Grace's Guide

British Industrial History

Grace's Guide is the leading source of historical information on industry and manufacturing in Britain. This web publication contains 148,518 pages of information and 233,949 images on early companies, their products and the people who designed and built them.

Dryad Cane and Metal Works

From Graces Guide

Jump to: navigation, search
July 1919.
November 1920.
March 1921.
March 1922.
December 1928.
May 1935.

of 42 St. Nicholas Street, Leicester. (1922)

Ditto Address. Telephone: 3967. Cables: "Dryad, Leicester". (1929)

(H. H. Peach, Proprietor)

Harry Peach was a man of vision, conviction and action. He wanted to get things done, to make the world a better place, initially through politics and then through design reform. He was a businessman and an activist who involved himself in numerous local and national issues including politics, design, education and the environment. He came to appreciate how these different strands were interconnected and how small successes could generate larger-scale improvements for society. He spent most of his life in Leicester and, although he travelled widely, the city remained the focus of his enthusiasm and energies.

Cane furniture was still seen as a novelty in early twentieth-century Britain. It was partly to counteract this that Dryad cane furniture was given names redolent of a romantic English past. Peach also ran an effective advertising and publicity machine, working closely with retail stores, magazines and exhibitions. Furniture was available by mail order and even supplied overseas to Japan, USA and South America.

1874 Harry Hardy Peach was born in Toronto, Canada. His family settled in Oadby, Leicester when he was three years old. His father, who came from a Nottinghamshire drapery family, decided to return to his Midlands roots. After a brief period working as an estate agent with his father, he set up as a bookseller specialising in manuscripts and early printed books. His love of literature and appreciation of good quality printing lasted throughout his life. He also realised that good quality printing was an effective tool both for his business and other interests.

Benjamin Fletcher, of Leicester School of Art, became a close friend. He introduced Peach to the writings of William Morris and William Lethaby.

1906 When Peach was forced to give up bookselling, because of his deteriorating eyesight, it was Fletcher who helped him to establish the first Dryad enterprise – cane furniture.

1907 Dryad was set up in February, with Peach as the proprietor and Fletcher as the chief designer. By the end of the year 30 designs were in production made by four men in a workshop at the back of Peach’s Belvoir Street premises.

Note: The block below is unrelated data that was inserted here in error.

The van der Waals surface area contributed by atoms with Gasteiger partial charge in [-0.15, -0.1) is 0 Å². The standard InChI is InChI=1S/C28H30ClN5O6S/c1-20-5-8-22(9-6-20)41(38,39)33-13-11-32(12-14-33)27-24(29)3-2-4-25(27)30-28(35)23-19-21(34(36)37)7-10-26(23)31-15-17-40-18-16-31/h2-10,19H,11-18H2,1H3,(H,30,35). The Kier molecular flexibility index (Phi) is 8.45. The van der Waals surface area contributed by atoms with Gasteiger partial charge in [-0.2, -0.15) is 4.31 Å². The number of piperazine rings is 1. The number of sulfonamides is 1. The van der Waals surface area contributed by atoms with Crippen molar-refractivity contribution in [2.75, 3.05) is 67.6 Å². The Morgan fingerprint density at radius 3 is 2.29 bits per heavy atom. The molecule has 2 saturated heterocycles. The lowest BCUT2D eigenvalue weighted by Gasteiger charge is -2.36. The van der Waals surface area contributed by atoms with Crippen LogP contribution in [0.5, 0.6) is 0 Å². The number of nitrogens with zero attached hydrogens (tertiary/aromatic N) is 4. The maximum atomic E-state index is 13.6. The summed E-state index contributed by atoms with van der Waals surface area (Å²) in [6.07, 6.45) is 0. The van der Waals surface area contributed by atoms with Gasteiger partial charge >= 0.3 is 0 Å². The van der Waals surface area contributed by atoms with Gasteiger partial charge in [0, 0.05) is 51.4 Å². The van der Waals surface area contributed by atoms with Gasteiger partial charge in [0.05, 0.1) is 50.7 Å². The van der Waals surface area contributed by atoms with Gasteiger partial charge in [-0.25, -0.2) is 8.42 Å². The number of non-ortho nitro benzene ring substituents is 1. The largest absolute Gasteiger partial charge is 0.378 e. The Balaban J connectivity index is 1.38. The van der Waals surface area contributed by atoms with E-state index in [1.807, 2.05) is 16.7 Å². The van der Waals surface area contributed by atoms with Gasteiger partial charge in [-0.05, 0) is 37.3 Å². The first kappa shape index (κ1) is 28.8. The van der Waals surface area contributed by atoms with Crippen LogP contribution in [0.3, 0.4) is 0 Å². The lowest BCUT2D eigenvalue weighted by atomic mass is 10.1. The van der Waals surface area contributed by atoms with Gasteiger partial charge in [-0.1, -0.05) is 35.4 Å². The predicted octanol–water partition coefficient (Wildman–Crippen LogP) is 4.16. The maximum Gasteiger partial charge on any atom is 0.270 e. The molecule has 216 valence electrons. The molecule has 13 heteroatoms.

1910 Advert on this page for Dryad furniture. [1]

1911 The firm employed over 50 workers. The following year it moved to large new premises in St Nicholas Street, Leicester. The success of Dryad encouraged rivals to imitate its approach and new businesses to set up in competition.

1912 Dryad Metal Works was established.

During the First World War, Peach became involved in the Design and Industries Associatione (DIA), in its attempt to raise the standard of design of everyday goods. He also extended his approach to design reform by campaigning on environmental issues. His focus was Leicester and the surrounding countryside but the impact of the work was much wider. The Dryad Works provided a Leicester hospital with off-cuts of cane for basket-making by wounded soldiers.

1918 Peach set up another offshoot of his business, Dryad Handicrafts, to supply the growing demand for cane and other craft materials for use in occupational therapy and in schools. He was convinced of the importance of craftwork in education but only if standards were high. He wanted to encourage the teaching of handicrafts in schools and elsewhere and to try and raise standards of amateur work by selling good quality materials and tools selected by professional makers. Under Peach’s direction, Dryad Handicrafts developed a network of resources including a range of well designed and informative leaflets written by practising makers and teachers. The firm also produced pattern sheets, information folders, cards and charts available through mail order catalogues. Demonstrations and summer schools were held at Dryad and some staff also ran classes for Women’s Institutes, schools and colleges throughout the country. Dryad Handicrafts’ showroom was at 42 St Nicholas Street Leicester. Crafts from all over the world including Czech glass, colourful kitchenware from Germany and Poole Pottery (see Carter, Stabler and Adams) were on sale.

1922 Listed Exhibitor. Manufacturers of Dryad Cane Furniture and Basketware for every description, Handicraft Supplies for Schools, Beaten Metal Work, Memorial Tablets. (Stand No. D.65) [2]

1928 A second showroom in London was opened.

1929 Listed Exhibitor. Manufacturers of Cane Furniture, Chairs, Tables, Settees, Linen Baskets, Shopping Baskets, Wastepaper Baskets, Log Baskets, for house and garden, cafés, hotels, etc. (Stand No. T.46) [3]

1936 Dryad Handicrafts was the largest supplier of handicrafts in the world. Peach died in 1936, having suffered bouts of neuritis throughout his life and increasing periods of ill health through the 1930s. Dryad was run by George Hackett, with Peach’s eldest son Geoffrey, while his younger son, Roger, took over Dryad Metal Works.

The Handicrafts collection continued to be used by Dryad until 1969, when in was presented to the Schools Service of Leicester Museum.

1972 Reeves and Sons acquired Dryad Ltd of Leicester, a firm dealing in art and craft materials, by means of an agreed share offer

See Also

  • [2] Arts and Crafts Movement in Leicester

Sources of Information